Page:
Of course, you also have the prevailing wind speed level as a big factor.   It can be cold and still outside, yet very tolerable.   But once that wind cranks up it will dissipate heat from your body faster than you can imagine even with some of the best gear being worn.

One often overlooked factor is if you are seeing game while hunting.   It’s amazing how a person suddenly forgets about the cold when a flock of ducks look promising they might decoy in.    For that matter, if you’re not seeing game a 50 degree day could quickly become too cold to hunt.   It’s a matter of perspective and what’s currently happening.

Now, I ran across this video today of Ryan Patin doing some extreme things on Lake Superior in freezing cold weather…check it out.   By the way, Ryan is a deer hunter here in Minnesota.   That being said, I’ll be the first to admit most Upper Midwest hunters may be heartier than average, but there are always some who take what the cold has to offer to an extreme.    I would have to say what Ryan does in this video is certainly good training for a late season deer hunt.   Wouldn’t you agree?

 

Stuff

It’s a sure sign a person is getting older.

It’s not a sign I’m proud to admit, either.

Nevertheless, I believe most people eventually hit that point in their life when they feel they have enough “stuff.”   In particular, I’m talking about outdoors stuff.

Now, don’t get me wrong…a new fishing pole or a new shotgun always gets the juices flowing.   Yet, the fact remains when a person has been enjoying the outdoors for nearly four decades eventually they start running out of storage space.   The desire to acquire begins to fade.   Maybe a deeper sense of practicality actually sinks in to one’s maturing psyche.

Okay, I’ll admit something I never thought about in my younger days.   Now, as I amass a new bunch of fun toys I begin to think about what will happen to them when I’m out of the picture.   Seriously, at some point a person grows old and the toy either gets permanently stashed away until the estate sale…or, it gets liquidated at a fraction of the purchase price at some garage sale encouraged by your spouse.   The bottom line is the decision process for buying new outdoors equipment evolves as a person ages.

Case in point.   It’s been over a year since I last purchased a firearm.   That is quite a departure from what life was like several years ago.   At times during my past I would purchase a new gun almost on a whim.   Didn’t take much arm twisting at all.   Oh, have times changed in my life.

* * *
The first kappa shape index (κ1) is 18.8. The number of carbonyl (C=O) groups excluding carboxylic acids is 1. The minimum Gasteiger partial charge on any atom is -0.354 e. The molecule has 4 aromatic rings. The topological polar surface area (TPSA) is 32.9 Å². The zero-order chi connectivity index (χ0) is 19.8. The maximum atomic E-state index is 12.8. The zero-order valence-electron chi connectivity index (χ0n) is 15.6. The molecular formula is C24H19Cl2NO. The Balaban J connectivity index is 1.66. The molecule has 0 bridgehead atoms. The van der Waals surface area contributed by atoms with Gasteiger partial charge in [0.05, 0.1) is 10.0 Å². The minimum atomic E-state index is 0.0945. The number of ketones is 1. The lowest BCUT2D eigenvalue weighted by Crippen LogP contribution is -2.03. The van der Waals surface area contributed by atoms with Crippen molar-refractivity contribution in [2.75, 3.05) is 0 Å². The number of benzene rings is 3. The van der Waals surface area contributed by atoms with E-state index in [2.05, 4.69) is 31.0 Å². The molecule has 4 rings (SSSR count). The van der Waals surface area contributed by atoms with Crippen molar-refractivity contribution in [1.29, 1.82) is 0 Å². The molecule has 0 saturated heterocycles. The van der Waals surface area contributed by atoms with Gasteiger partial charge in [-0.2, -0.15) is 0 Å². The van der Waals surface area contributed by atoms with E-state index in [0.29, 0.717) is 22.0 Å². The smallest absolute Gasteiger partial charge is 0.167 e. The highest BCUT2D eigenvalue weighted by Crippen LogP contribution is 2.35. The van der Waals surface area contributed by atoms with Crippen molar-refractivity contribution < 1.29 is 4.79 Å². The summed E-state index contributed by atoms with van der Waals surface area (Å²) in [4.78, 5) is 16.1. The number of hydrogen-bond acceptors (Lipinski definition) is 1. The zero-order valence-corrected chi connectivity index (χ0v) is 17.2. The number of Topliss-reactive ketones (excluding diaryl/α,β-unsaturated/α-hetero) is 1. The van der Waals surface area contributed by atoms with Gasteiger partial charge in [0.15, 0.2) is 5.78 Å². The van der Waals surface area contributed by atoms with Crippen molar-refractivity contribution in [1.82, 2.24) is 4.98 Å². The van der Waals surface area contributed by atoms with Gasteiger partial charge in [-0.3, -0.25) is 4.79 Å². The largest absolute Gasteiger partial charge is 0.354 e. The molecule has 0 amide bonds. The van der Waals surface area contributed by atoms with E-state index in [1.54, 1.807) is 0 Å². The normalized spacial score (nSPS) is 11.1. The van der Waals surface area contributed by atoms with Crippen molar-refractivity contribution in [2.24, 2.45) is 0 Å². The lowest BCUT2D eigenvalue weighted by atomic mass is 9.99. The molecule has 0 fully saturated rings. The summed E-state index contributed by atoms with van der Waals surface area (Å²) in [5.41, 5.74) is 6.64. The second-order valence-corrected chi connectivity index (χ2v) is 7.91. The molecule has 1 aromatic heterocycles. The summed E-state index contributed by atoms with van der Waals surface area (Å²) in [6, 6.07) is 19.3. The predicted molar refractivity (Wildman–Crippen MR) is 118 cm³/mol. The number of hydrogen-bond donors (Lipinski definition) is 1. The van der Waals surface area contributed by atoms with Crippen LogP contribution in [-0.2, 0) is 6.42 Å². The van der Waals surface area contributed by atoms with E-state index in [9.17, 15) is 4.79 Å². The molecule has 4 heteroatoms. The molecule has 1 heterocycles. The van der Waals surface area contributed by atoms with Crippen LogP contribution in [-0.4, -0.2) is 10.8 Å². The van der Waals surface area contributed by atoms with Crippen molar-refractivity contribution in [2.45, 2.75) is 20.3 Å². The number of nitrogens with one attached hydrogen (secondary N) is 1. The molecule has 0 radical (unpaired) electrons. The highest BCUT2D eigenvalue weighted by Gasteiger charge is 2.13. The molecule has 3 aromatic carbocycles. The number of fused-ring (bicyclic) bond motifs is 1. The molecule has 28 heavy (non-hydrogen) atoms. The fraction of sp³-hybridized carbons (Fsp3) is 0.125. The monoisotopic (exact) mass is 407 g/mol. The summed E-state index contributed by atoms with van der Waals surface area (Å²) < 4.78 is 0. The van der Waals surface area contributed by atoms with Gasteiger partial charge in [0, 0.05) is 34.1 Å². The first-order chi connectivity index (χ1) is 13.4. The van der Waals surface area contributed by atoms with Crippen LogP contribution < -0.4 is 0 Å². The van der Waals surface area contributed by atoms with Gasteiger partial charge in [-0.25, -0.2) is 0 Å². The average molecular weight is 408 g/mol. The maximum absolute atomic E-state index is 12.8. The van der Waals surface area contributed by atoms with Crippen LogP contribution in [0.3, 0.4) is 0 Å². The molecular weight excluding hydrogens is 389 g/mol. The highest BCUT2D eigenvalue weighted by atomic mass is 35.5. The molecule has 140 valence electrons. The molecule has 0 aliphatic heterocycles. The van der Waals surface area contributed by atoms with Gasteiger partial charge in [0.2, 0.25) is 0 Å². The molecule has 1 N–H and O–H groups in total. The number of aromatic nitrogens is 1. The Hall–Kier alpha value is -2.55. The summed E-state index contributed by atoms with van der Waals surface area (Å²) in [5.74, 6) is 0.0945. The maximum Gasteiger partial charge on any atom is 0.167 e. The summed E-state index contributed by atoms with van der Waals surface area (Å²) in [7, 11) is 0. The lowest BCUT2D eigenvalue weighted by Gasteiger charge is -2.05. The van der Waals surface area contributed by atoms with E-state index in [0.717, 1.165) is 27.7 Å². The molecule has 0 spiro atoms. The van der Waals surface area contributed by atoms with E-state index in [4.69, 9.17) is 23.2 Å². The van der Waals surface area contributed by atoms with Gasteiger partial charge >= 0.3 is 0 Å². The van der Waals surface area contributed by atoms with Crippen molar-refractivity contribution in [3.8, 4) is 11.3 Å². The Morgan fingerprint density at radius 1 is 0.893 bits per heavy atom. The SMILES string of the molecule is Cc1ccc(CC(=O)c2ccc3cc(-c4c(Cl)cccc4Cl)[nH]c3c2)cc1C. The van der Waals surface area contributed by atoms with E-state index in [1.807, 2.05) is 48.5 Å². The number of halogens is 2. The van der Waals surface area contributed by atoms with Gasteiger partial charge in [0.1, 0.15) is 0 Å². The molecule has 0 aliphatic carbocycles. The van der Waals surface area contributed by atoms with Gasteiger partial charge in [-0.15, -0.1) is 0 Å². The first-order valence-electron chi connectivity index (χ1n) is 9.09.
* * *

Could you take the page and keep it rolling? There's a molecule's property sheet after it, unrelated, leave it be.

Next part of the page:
Today, I have little to no room to store additional guns.   My philosophy is if you can’t store them safely you don’t buy them.   Gun storage is not an afterthought…it’s a primary consideration BEFORE ever shaking the dealer’s hand and beginning the paperwork process.   Nope, even beyond storing the guns you need to take the time necessary to care for them…and it all takes precious time as “stuff” accumulates.

It really doesn’t matter what the “stuff” is, either.   It can be guns, fishing tackle, camo hunting clothes, ATV supplies, campfire accessories, knives, game calls, depth finders, waders, decoys…hell, the list goes on and on.   I think you get the idea.   If you’re young I understand being on a mission to acquire all the fun gadgets you think a person needs to fully enjoy the outdoors.   I’m here to tell you over time those attitudes change.

Now, you might think how much of this sounds a bit negative and perhaps somewhat defeatist that old age is winning the battle.   Quite the contrary, my friend.   While age is certainly a factor influencing this thought process…truth is as a person matures I think you better realize how the outdoors can be enjoyed without modern gadgetry.   Oh, I will never deny how many gadgets are integral and enhance the outdoors experience.   Still, the older a person gets the more apt they are to ask themselves the all-important question…”Did I really need that?”

Going to Cabela’s to buy new “stuff” is always fun.   Having a buddy give you his old “stuff” is always exciting.  Discovering “stuff” on Craigslist at fire-sale pricing is always awesome.   Getting new “stuff” for your birthday or Christmas is wonderful.

But, when you get to that point when you discover new “stuff” you’ve forgotten you purchased last year…well, that could just be the first sign that maybe…just maybe…it’s time to cut back on buying more “stuff.”   At least for a short time.